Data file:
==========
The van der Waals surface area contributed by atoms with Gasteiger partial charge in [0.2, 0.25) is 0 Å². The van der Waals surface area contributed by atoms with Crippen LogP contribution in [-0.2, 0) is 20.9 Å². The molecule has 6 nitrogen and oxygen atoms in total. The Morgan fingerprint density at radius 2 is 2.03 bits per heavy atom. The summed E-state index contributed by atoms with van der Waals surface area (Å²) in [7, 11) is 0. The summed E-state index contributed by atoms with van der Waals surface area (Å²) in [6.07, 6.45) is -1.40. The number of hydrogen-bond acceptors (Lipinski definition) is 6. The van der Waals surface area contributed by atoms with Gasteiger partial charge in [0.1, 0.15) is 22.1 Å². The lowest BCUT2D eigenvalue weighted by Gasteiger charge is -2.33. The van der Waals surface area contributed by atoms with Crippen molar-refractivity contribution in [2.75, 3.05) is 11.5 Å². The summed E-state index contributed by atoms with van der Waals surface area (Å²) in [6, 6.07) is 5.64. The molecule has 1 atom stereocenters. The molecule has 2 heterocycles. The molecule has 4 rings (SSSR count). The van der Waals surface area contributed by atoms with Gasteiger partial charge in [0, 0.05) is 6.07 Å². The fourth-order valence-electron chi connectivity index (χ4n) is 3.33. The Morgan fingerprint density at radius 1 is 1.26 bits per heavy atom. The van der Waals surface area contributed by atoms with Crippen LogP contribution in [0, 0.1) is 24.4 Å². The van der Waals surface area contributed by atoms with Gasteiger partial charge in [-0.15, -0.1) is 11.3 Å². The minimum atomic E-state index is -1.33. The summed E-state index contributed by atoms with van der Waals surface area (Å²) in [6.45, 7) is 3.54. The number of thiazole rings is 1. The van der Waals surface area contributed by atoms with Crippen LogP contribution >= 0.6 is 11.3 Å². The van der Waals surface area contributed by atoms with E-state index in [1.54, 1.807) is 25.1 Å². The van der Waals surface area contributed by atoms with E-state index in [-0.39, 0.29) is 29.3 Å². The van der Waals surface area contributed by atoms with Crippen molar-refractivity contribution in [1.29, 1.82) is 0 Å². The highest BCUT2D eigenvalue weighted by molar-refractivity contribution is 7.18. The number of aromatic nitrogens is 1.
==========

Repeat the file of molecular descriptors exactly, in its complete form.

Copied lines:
The van der Waals surface area contributed by atoms with Gasteiger partial charge in [0.2, 0.25) is 0 Å². The van der Waals surface area contributed by atoms with Crippen LogP contribution in [-0.2, 0) is 20.9 Å². The molecule has 6 nitrogen and oxygen atoms in total. The Morgan fingerprint density at radius 2 is 2.03 bits per heavy atom. The summed E-state index contributed by atoms with van der Waals surface area (Å²) in [7, 11) is 0. The summed E-state index contributed by atoms with van der Waals surface area (Å²) in [6.07, 6.45) is -1.40. The number of hydrogen-bond acceptors (Lipinski definition) is 6. The van der Waals surface area contributed by atoms with Gasteiger partial charge in [0.1, 0.15) is 22.1 Å². The lowest BCUT2D eigenvalue weighted by Gasteiger charge is -2.33. The van der Waals surface area contributed by atoms with Crippen molar-refractivity contribution in [2.75, 3.05) is 11.5 Å². The summed E-state index contributed by atoms with van der Waals surface area (Å²) in [6, 6.07) is 5.64. The molecule has 1 atom stereocenters. The molecule has 2 heterocycles. The molecule has 4 rings (SSSR count). The van der Waals surface area contributed by atoms with Gasteiger partial charge in [0, 0.05) is 6.07 Å². The fourth-order valence-electron chi connectivity index (χ4n) is 3.33. The Morgan fingerprint density at radius 1 is 1.26 bits per heavy atom. The van der Waals surface area contributed by atoms with Crippen LogP contribution in [0, 0.1) is 24.4 Å². The van der Waals surface area contributed by atoms with Gasteiger partial charge in [-0.15, -0.1) is 11.3 Å². The minimum atomic E-state index is -1.33. The summed E-state index contributed by atoms with van der Waals surface area (Å²) in [6.45, 7) is 3.54. The number of thiazole rings is 1. The van der Waals surface area contributed by atoms with Crippen LogP contribution >= 0.6 is 11.3 Å². The van der Waals surface area contributed by atoms with E-state index in [1.54, 1.807) is 25.1 Å². The van der Waals surface area contributed by atoms with E-state index in [-0.39, 0.29) is 29.3 Å². The van der Waals surface area contributed by atoms with Crippen molar-refractivity contribution in [1.29, 1.82) is 0 Å². The highest BCUT2D eigenvalue weighted by molar-refractivity contribution is 7.18. The number of aromatic nitrogens is 1.